Humans and Terraforming
If there is one thing that can be said, humans are very good at changing their environment. Now regardless of your views on climate change or greenhouse gases, it cannot be denied that humans have left a big and very literally mark on our planet.
We’ve been doing it ever since our primeval ancestors figured out that fire can be used to clear forest, and that the grasslands created by such burning attracts grazing animals and gives us a clear line of sight for our throwing spears and nets. We have been doing it ever since the ancient humans figured out they could damn creeks to make ponds that lured in waterfowl. That if you repeatedly burned a clearing, the berry bushes would keep coming back ever year. That if you created stone walls along the low tide line, you could create sandy terraces that are perfect for clams. We managed our resources, only fishing at certain times, only hunting certain types of animals, or only cutting certain types of trees.
Then we invented agriculture and we wrought even more changes on the planet. We cleared forests to make room for our fields, pastures and cities. We terraced entire hillsides to allow us to grow crops. We drained swamps and cut the landscape with irrigation canals to provide our crops with water. Often we changed the very course of rivers and altered the soil we relied on, sometimes for better and sometimes for worse. Forests disappeared as our cities and emerging states needed timber for construction, ship-building, and fuel to make pottery, smelt metals, cook our food, and keep us warm.
But we didn’t just change the landscape, we also changed the plants we grew so that they suited our needs. We changed the animals we relied on. We turned wolves into dogs, auroch into cows, ibex into goats, jungle fowl into chickens, and wild boars into pigs. We called this process domestication, and soon quickly forgot that we had ever been without these domesticates.
We made artificial hills for our rituals, built mountains out of cut stone to mark the tombs of revered rulers, carved symbols into the landscape. Sliced into mountains to carve roads, mine metal ores, and quarry stone. We made monuments so astounding that people thousands of years later thought they must have been made by the gods, and buildings of the modern age that dwarf them.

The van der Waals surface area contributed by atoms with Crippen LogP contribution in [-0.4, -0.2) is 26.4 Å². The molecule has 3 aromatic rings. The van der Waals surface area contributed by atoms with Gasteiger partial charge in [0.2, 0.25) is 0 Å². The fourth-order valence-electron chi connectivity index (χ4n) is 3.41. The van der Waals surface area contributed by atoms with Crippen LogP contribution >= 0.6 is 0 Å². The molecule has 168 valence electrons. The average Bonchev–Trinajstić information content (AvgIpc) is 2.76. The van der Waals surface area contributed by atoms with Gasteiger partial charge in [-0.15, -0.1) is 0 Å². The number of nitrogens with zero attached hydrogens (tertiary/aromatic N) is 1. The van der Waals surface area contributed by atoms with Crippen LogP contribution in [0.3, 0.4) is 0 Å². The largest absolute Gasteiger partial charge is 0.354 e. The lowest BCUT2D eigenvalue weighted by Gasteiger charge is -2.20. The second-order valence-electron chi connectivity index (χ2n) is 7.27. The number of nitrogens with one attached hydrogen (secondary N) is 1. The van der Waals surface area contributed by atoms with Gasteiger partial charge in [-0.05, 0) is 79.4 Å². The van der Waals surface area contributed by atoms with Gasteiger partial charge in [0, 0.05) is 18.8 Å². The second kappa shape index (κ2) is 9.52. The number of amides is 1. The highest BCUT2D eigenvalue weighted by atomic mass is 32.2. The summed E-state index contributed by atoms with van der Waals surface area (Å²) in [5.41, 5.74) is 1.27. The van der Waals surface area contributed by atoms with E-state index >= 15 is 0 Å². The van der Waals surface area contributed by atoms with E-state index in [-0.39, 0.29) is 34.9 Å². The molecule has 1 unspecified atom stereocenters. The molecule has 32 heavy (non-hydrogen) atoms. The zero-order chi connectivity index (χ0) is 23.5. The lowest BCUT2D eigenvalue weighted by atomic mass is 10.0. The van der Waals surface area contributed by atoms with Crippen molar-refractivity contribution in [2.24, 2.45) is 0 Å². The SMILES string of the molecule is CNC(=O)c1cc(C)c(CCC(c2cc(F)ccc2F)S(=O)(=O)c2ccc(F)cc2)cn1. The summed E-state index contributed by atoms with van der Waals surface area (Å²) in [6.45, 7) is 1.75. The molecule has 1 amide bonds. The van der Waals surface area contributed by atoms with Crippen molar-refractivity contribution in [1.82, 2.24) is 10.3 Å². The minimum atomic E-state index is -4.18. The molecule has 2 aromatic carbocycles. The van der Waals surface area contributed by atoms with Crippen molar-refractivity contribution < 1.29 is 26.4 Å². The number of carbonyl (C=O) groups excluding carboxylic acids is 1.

We’ve also traveled. We’ve crossed all our oceans, bringing with us the animals and plants of our homelands, and returning home with the animals and plants of other lands. Some is intentional. New crops that offer new advantages. Animals from far away to awe visitors or remind us of home. Some is unintentional. Plant seeds lodged in the tread of our boots. Insect larva in the bilge of our ships. Rats that scurry and stay out of sight, and hitch a ride on our sailing ships and outrigger canoes. Some we regret bringing, intentionally or not, others have settled in and carved their own place in their new home.
And now we look to the stars and wonder if we could do the same to other planets. To bring our life and our world to the stars. To turn a red planet green and blue.
And what if we succeeded? What if a red planet turned green, and flushed with our success, we turned to other balls of rock orbiting distant stars.
And what if we encountered other life. Life that was like us, but also very different. What if they had never seen life like ours before, that spread to the stars turning red, grey, and brown planets blue and green.
What if some are fearful. What if they seen our domesticated animals, our sculpted landscapes, and our diverse nations and fear that we will assimilate and change them and their world like we did to our ancient animal enemies and our distant home planet.
But what is some our awed, and look at us and see a species that can not only adapt itself to new and challenges and environments, but that also changes the challenge and environment itself. Often changing and adapting to the changes they themselves wrought. For better and worse, humanity sailed the stars on the crest of a wave of change that they themselves have been creating since their distant ancestors set fire to the underbrush and realized they could use this.